Keep Calm and Carry On. It's just a merge conflict!
If you are pretty new with using git or any other version control system tools out there, you'll most likely encounter a scary situation called a merge conflict. Most of the time, git is pretty smart to handle the conflict on your behalf. But there are times when git will need your help and it's these times that some people find scary to do. In this blog post, we'll look at ways on how to handle merge conflicts and hopefully, by the end of this, you'll be saying "Keep calm, it's just a merge conflict!"
Let's use my experience with my toddler as a way to explain why git needs your help with merge conflicts. So, there are times when my daughter tries to be a responsible adult (threenage stage is real). For example, she puts her socks and shoes on, she brushes her own teeth and she puts her toys away. However, there are also times when she asks for my help because she finds a task too difficult to do! If I am busy with something else, I have to stop whatever I'm doing and prioritise her because I know that if I don't, she will throw a tantrum. This is similar with git! Sometimes, it handles the merge conflicts automatically and sometimes, it will ask for your help because it doesn't want to mess up. When this happens, it can be pretty annoying but it's one of those things that you must do to make sure that the git history is all in order and the appropriate code changes are all in placed.
Why conflicts happen?
Merge conflicts happen when one or more developer makes changes to the same line of code on the same file. The more changes developers add to the same file, the higher the chance that there will be merge conflicts. It's similar to adding clutter in your room. The more you add clutter and not put things back in order, the messier a room will be.
Fixing conflicts with Git
In this tutorial, we'll look at using VSCode to fix our merge conflicts. I find that with merge conflicts, it's much easier to do it on an IDE like VSCode or similar rather than doing it directly on the command line. Now, let's look at an example on how to merge conflicts.
My local changes on a txt file has "Test file - commit from local " as its content. Imagine that someone has made changes to the same txt file on the same line remotely which has been merged already. When you try to push your local changes to the remote branch, git will notify you that the update will be rejected, as shown on the screenshot below, because the remote changes are not found on your local branch.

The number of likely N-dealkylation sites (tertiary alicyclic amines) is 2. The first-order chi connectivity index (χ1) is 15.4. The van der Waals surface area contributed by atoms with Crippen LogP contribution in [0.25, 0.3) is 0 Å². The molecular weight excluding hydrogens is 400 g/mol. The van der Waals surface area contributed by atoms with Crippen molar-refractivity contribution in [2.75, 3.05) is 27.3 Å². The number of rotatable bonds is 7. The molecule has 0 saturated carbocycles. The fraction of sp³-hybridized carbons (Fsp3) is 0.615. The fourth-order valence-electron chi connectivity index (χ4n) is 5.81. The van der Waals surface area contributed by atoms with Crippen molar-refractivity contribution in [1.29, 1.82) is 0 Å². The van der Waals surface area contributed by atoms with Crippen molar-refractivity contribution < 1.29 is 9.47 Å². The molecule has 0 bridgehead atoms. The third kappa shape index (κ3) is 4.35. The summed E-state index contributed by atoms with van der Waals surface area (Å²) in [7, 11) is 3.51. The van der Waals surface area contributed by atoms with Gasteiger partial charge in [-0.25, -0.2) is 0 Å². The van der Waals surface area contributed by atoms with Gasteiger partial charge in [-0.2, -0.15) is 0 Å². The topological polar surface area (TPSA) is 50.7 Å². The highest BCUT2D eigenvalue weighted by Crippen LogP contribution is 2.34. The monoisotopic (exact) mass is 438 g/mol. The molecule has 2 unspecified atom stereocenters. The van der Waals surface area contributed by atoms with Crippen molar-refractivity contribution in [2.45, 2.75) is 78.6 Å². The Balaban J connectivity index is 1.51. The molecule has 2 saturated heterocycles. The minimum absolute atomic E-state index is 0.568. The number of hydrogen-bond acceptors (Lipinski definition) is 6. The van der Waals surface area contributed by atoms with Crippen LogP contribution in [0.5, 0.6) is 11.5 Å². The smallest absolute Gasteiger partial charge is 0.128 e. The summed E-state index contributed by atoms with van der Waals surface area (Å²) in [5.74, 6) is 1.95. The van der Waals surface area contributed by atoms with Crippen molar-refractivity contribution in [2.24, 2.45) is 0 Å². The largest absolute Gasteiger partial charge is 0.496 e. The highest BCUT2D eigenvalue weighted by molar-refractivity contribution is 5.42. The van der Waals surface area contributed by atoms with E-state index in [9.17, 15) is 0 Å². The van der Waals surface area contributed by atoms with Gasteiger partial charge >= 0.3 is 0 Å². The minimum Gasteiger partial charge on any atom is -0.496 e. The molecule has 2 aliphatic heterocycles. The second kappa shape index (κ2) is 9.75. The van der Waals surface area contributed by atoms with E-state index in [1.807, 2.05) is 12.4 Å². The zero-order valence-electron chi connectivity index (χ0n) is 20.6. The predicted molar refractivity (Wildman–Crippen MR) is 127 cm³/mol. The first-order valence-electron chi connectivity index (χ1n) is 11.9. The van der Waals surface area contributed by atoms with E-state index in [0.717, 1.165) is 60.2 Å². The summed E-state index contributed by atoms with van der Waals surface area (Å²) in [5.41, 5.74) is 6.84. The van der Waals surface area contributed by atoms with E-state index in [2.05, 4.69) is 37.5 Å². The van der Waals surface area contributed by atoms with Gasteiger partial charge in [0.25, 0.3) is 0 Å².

To fix this, you would need to pull the latest changes first. When you run `git pull`, you will see the following message and surprise, surprise there is a merge conflict!
If we open our text file in VSCode, you can see that the merge conflicts look like annotations. HEAD refers to your latest commit on your branch and any incoming remote changes is annotated by its git commit hash. VSCode has a couple of options for you when it comes to fixing conflicts, you can either:
1. Accept the current changes in your branch if you believe that this is the up-to-date change.
2. Accept the incoming remote changes which will overwrite your local changes.
3. Accept both changes if they are both valid.
Let's go ahead and accept both changes on this one and save our file. When I ran `git status`, I should see something like the image below. What's great about this is that it gives you options to go ahead and commit the merge, or abort the merge if you want to cancel it.
Once you have committed the conflicts and are happy with the changes, then you are good to push your local branch remotely 🎉
What happens if you mess up?
This certainly happens to everyone, it happens to me. You're in the middle of fixing conflicts and you've accepted the incorrect changes. It's not the end of the world when this happens. You can restart the process from the start so none of the changes are applied. You have couple of options which you can do if you encounter this situation:
1. If you have pushed your changes remotely to your branch and you want to reset the process, remember from my previous blog post, that you can reset your commit so that it never happens (by passing in the parameter --hard!). By doing a git reset --hard, this removes the commit from the git history. Note however that if you are going to do this, upon pushing your branch remotely, you would most likely need to force push the changes. Force pushing changes overwrites what has been committed already so be careful when using this feature. This can be done by adding the parameter `-f` when running git push.
git push origin branch-name -f
2. If you haven't merge the commit yet for the conflict, abort the merge by running the command below and start again from the beginning.
git merge --abort
3. If all else fails, ask your fellow developers for help 🙂
If you need further resources on handling merge conflicts with git, check out the following tutorials: